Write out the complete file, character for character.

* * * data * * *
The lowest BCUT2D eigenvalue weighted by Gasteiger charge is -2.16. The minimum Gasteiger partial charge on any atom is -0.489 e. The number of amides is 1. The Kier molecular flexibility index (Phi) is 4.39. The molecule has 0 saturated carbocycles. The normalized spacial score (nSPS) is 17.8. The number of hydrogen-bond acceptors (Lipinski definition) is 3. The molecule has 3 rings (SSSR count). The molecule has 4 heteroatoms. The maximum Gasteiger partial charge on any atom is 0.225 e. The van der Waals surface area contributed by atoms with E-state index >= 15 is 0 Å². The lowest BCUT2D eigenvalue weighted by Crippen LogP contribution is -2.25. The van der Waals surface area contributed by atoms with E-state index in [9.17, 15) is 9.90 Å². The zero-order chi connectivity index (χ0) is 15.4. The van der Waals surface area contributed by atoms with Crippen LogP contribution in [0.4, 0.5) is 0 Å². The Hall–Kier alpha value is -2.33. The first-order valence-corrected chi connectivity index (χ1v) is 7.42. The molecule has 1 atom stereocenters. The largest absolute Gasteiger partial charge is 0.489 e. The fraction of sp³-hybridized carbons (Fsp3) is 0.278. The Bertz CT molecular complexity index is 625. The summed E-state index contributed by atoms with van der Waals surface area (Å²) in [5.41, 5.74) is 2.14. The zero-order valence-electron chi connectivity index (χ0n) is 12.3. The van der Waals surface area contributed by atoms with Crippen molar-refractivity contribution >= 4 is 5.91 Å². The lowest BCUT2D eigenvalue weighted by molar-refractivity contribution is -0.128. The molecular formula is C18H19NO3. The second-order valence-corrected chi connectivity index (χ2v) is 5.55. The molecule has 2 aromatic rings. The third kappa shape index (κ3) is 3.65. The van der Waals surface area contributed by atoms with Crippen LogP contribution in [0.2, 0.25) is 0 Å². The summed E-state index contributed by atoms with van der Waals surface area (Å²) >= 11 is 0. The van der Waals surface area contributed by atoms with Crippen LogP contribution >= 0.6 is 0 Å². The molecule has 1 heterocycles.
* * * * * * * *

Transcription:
The lowest BCUT2D eigenvalue weighted by Gasteiger charge is -2.16. The minimum Gasteiger partial charge on any atom is -0.489 e. The number of amides is 1. The Kier molecular flexibility index (Phi) is 4.39. The molecule has 0 saturated carbocycles. The normalized spacial score (nSPS) is 17.8. The number of hydrogen-bond acceptors (Lipinski definition) is 3. The molecule has 3 rings (SSSR count). The molecule has 4 heteroatoms. The maximum Gasteiger partial charge on any atom is 0.225 e. The van der Waals surface area contributed by atoms with E-state index >= 15 is 0 Å². The lowest BCUT2D eigenvalue weighted by Crippen LogP contribution is -2.25. The van der Waals surface area contributed by atoms with E-state index in [9.17, 15) is 9.90 Å². The zero-order chi connectivity index (χ0) is 15.4. The van der Waals surface area contributed by atoms with Crippen LogP contribution in [0.4, 0.5) is 0 Å². The Hall–Kier alpha value is -2.33. The first-order valence-corrected chi connectivity index (χ1v) is 7.42. The molecule has 1 atom stereocenters. The largest absolute Gasteiger partial charge is 0.489 e. The fraction of sp³-hybridized carbons (Fsp3) is 0.278. The Bertz CT molecular complexity index is 625. The summed E-state index contributed by atoms with van der Waals surface area (Å²) in [5.41, 5.74) is 2.14. The zero-order valence-electron chi connectivity index (χ0n) is 12.3. The van der Waals surface area contributed by atoms with Crippen molar-refractivity contribution >= 4 is 5.91 Å². The lowest BCUT2D eigenvalue weighted by molar-refractivity contribution is -0.128. The molecular formula is C18H19NO3. The second-order valence-corrected chi connectivity index (χ2v) is 5.55. The molecule has 2 aromatic rings. The third kappa shape index (κ3) is 3.65. The van der Waals surface area contributed by atoms with Crippen LogP contribution in [0.2, 0.25) is 0 Å². The summed E-state index contributed by atoms with van der Waals surface area (Å²) >= 11 is 0. The van der Waals surface area contributed by atoms with Crippen LogP contribution >= 0.6 is 0 Å². The molecule has 1 heterocycles.